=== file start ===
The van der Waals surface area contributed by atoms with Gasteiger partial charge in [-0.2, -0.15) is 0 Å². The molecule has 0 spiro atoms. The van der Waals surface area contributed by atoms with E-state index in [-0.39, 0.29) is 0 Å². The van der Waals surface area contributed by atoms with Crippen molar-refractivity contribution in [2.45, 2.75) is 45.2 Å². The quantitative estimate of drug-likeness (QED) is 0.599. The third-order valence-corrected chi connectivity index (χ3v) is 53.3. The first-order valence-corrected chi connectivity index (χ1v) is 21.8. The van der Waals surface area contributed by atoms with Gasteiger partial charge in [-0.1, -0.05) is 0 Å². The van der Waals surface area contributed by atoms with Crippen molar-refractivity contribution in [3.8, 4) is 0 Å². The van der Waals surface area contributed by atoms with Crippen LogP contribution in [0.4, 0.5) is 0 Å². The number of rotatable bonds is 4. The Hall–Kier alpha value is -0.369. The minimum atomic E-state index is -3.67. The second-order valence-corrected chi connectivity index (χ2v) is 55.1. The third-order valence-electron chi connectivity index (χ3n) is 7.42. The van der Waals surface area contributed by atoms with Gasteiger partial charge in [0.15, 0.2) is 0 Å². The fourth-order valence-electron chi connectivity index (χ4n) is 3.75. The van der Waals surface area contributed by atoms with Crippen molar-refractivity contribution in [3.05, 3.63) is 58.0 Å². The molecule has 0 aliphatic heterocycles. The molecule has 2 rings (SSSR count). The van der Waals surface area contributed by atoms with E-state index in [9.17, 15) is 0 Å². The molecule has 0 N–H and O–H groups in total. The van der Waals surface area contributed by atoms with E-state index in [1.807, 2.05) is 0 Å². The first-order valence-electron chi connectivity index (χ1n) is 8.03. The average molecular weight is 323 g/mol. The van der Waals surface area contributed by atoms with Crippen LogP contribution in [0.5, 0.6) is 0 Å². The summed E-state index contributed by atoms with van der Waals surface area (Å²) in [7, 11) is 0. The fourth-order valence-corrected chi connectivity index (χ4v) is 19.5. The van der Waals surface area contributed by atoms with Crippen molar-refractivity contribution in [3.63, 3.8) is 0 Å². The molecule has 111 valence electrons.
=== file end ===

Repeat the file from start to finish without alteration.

The van der Waals surface area contributed by atoms with Gasteiger partial charge in [-0.2, -0.15) is 0 Å². The molecule has 0 spiro atoms. The van der Waals surface area contributed by atoms with E-state index in [-0.39, 0.29) is 0 Å². The van der Waals surface area contributed by atoms with Crippen molar-refractivity contribution in [2.45, 2.75) is 45.2 Å². The quantitative estimate of drug-likeness (QED) is 0.599. The third-order valence-corrected chi connectivity index (χ3v) is 53.3. The first-order valence-corrected chi connectivity index (χ1v) is 21.8. The van der Waals surface area contributed by atoms with Gasteiger partial charge in [-0.1, -0.05) is 0 Å². The van der Waals surface area contributed by atoms with Crippen molar-refractivity contribution in [3.8, 4) is 0 Å². The van der Waals surface area contributed by atoms with Crippen LogP contribution in [0.4, 0.5) is 0 Å². The number of rotatable bonds is 4. The Hall–Kier alpha value is -0.369. The minimum atomic E-state index is -3.67. The second-order valence-corrected chi connectivity index (χ2v) is 55.1. The third-order valence-electron chi connectivity index (χ3n) is 7.42. The van der Waals surface area contributed by atoms with Gasteiger partial charge in [0.15, 0.2) is 0 Å². The fourth-order valence-electron chi connectivity index (χ4n) is 3.75. The van der Waals surface area contributed by atoms with Crippen molar-refractivity contribution in [3.05, 3.63) is 58.0 Å². The molecule has 0 aliphatic heterocycles. The molecule has 2 rings (SSSR count). The van der Waals surface area contributed by atoms with E-state index in [9.17, 15) is 0 Å². The molecule has 0 N–H and O–H groups in total. The van der Waals surface area contributed by atoms with E-state index in [1.807, 2.05) is 0 Å². The first-order valence-electron chi connectivity index (χ1n) is 8.03. The average molecular weight is 323 g/mol. The van der Waals surface area contributed by atoms with Crippen LogP contribution in [0.5, 0.6) is 0 Å². The summed E-state index contributed by atoms with van der Waals surface area (Å²) in [7, 11) is 0. The fourth-order valence-corrected chi connectivity index (χ4v) is 19.5. The van der Waals surface area contributed by atoms with Crippen molar-refractivity contribution in [3.63, 3.8) is 0 Å². The molecule has 111 valence electrons.